CMOS RF Transceiver considerations for Dynamic Spectrum Access

Research output: Chapter in Book/Report/Conference proceedingChapterAcademicpeer-review

Abstract

Cognitive Radio (CR), and in particular dynamic spectrum access (DSA), promises a much more efficient use of the spectrum by opportunistically using available frequencies. This asks for specific functionality, like spectrum sensing and frequency-agile transmission and reception. We will show that this functionality poses challenging hardware requirements, which go far beyond what is currently possible with an analogue-to-digital converter (ADC) and digital-to-analogue converter (DAC). Instead, a transceiver (transmitter+receiver) with filtering and frequency conversion is required. By starting from a mathematical abstraction for the description of transceivers and an overview on transceiver implementation, we will show that the flexibility required by CR calls for changes in the architecture, putting severe constraints on linearity and spurious emission performance. We will discuss several existing and proposed solutions to alleviate the design of CR transceivers and spectrum sensing functionality, with a special emphasis on CMOS as it is low-cost and enables the integration of both analogue and digital on one integrated circuit (IC). *****
Original languageEnglish
Title of host publicationCognitive Communications: Distributed Artificial Intelligence (DAI), Regulatory Policy and Economics, Implementation
Place of PublicationUSA
PublisherWiley
Pages417-462
Number of pages46
ISBN (Print)978-1-1199-5150-6
Publication statusPublished - 1 Aug 2012

Publication series

Name
PublisherJohn Wiley & Sons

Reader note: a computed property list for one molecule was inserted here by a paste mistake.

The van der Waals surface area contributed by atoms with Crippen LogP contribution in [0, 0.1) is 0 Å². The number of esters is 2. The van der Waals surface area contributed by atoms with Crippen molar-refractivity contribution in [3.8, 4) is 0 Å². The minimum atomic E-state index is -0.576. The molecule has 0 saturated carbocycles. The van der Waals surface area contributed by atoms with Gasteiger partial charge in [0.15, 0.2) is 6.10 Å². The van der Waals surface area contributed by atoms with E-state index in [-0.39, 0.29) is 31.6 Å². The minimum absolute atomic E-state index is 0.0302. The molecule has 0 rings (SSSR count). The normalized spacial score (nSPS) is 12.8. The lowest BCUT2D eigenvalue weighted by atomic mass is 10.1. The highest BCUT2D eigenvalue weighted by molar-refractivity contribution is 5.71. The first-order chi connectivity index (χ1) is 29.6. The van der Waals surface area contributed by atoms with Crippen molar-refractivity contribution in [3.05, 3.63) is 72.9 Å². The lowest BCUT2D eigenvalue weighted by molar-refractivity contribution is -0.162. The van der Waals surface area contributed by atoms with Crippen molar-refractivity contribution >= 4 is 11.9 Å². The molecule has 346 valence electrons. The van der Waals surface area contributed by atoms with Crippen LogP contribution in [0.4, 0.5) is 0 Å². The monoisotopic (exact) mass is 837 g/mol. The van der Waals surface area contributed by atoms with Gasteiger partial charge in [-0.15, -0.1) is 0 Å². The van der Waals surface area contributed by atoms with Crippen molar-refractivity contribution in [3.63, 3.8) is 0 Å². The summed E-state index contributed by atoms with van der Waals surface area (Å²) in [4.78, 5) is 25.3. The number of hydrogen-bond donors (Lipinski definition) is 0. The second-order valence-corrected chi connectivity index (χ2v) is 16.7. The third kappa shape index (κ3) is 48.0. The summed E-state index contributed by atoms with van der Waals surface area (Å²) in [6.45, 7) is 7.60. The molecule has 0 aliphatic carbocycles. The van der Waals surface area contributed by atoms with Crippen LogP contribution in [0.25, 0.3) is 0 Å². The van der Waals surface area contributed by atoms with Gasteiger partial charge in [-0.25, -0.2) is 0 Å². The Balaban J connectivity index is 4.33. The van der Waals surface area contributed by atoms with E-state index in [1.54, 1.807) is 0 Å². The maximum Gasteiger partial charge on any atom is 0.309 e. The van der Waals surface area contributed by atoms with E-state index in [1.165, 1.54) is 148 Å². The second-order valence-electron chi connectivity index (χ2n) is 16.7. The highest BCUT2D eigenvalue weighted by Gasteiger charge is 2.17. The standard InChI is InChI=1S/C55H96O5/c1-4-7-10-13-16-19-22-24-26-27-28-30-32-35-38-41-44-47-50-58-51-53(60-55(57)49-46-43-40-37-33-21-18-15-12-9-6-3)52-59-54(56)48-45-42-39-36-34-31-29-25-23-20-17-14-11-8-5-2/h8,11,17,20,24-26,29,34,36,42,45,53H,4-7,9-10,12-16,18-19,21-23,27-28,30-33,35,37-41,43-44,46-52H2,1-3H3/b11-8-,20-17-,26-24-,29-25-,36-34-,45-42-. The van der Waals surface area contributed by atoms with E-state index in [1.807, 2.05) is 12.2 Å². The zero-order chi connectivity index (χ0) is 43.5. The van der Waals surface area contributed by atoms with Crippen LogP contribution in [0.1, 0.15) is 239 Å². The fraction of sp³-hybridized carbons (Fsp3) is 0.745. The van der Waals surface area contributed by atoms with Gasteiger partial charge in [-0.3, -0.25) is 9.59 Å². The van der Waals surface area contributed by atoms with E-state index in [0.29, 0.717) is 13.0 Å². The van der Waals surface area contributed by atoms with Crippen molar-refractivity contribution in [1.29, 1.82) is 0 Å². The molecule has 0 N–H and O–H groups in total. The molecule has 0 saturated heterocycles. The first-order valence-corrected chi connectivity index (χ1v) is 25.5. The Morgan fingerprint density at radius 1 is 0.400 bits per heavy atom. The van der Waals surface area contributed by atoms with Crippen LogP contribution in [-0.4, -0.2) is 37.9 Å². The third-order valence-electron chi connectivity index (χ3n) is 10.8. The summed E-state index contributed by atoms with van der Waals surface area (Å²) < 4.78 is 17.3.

Fingerprint

Cognitive radio
Transceivers
Digital to analog conversion
Integrated circuits
Costs

Keywords

  • EWI-22458
  • METIS-289763
  • IR-82196

Cite this

Oude Alink, M. S., Klumperink, E. A. M., Kokkeler, A. B. J., Smit, G. J. M., & Nauta, B. (2012). CMOS RF Transceiver considerations for Dynamic Spectrum Access. In Cognitive Communications: Distributed Artificial Intelligence (DAI), Regulatory Policy and Economics, Implementation (pp. 417-462). USA: Wiley.
Oude Alink, M.S. ; Klumperink, Eric A.M. ; Kokkeler, Andre B.J. ; Smit, Gerardus Johannes Maria ; Nauta, Bram. / CMOS RF Transceiver considerations for Dynamic Spectrum Access. Cognitive Communications: Distributed Artificial Intelligence (DAI), Regulatory Policy and Economics, Implementation. USA : Wiley, 2012. pp. 417-462
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Oude Alink, MS, Klumperink, EAM, Kokkeler, ABJ, Smit, GJM & Nauta, B 2012, CMOS RF Transceiver considerations for Dynamic Spectrum Access. in Cognitive Communications: Distributed Artificial Intelligence (DAI), Regulatory Policy and Economics, Implementation. Wiley, USA, pp. 417-462.

CMOS RF Transceiver considerations for Dynamic Spectrum Access. / Oude Alink, M.S.; Klumperink, Eric A.M.; Kokkeler, Andre B.J.; Smit, Gerardus Johannes Maria; Nauta, Bram.

Cognitive Communications: Distributed Artificial Intelligence (DAI), Regulatory Policy and Economics, Implementation. USA : Wiley, 2012. p. 417-462.

Research output: Chapter in Book/Report/Conference proceedingChapterAcademicpeer-review